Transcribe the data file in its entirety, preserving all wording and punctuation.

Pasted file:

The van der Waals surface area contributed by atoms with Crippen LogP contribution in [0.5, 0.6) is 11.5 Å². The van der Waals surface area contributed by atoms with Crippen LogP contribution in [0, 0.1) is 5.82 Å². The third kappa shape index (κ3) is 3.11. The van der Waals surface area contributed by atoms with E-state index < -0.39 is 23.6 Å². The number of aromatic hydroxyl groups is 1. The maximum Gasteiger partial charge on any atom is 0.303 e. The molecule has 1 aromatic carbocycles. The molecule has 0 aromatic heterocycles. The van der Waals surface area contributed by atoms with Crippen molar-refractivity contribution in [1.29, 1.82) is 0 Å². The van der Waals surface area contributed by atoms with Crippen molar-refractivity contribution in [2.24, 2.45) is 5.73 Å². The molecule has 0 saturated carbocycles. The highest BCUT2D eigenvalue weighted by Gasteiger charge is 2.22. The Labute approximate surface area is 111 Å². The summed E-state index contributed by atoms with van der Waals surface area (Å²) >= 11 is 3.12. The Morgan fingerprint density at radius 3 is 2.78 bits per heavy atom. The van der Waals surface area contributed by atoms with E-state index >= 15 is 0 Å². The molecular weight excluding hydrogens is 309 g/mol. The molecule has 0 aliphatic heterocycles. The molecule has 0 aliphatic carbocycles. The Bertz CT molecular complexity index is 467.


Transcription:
The van der Waals surface area contributed by atoms with Crippen LogP contribution in [0.5, 0.6) is 11.5 Å². The van der Waals surface area contributed by atoms with Crippen LogP contribution in [0, 0.1) is 5.82 Å². The third kappa shape index (κ3) is 3.11. The van der Waals surface area contributed by atoms with E-state index < -0.39 is 23.6 Å². The number of aromatic hydroxyl groups is 1. The maximum Gasteiger partial charge on any atom is 0.303 e. The molecule has 1 aromatic carbocycles. The molecule has 0 aromatic heterocycles. The van der Waals surface area contributed by atoms with Crippen molar-refractivity contribution in [1.29, 1.82) is 0 Å². The van der Waals surface area contributed by atoms with Crippen molar-refractivity contribution in [2.24, 2.45) is 5.73 Å². The molecule has 0 saturated carbocycles. The highest BCUT2D eigenvalue weighted by Gasteiger charge is 2.22. The Labute approximate surface area is 111 Å². The summed E-state index contributed by atoms with van der Waals surface area (Å²) >= 11 is 3.12. The Morgan fingerprint density at radius 3 is 2.78 bits per heavy atom. The van der Waals surface area contributed by atoms with E-state index >= 15 is 0 Å². The molecular weight excluding hydrogens is 309 g/mol. The molecule has 0 aliphatic heterocycles. The molecule has 0 aliphatic carbocycles. The Bertz CT molecular complexity index is 467.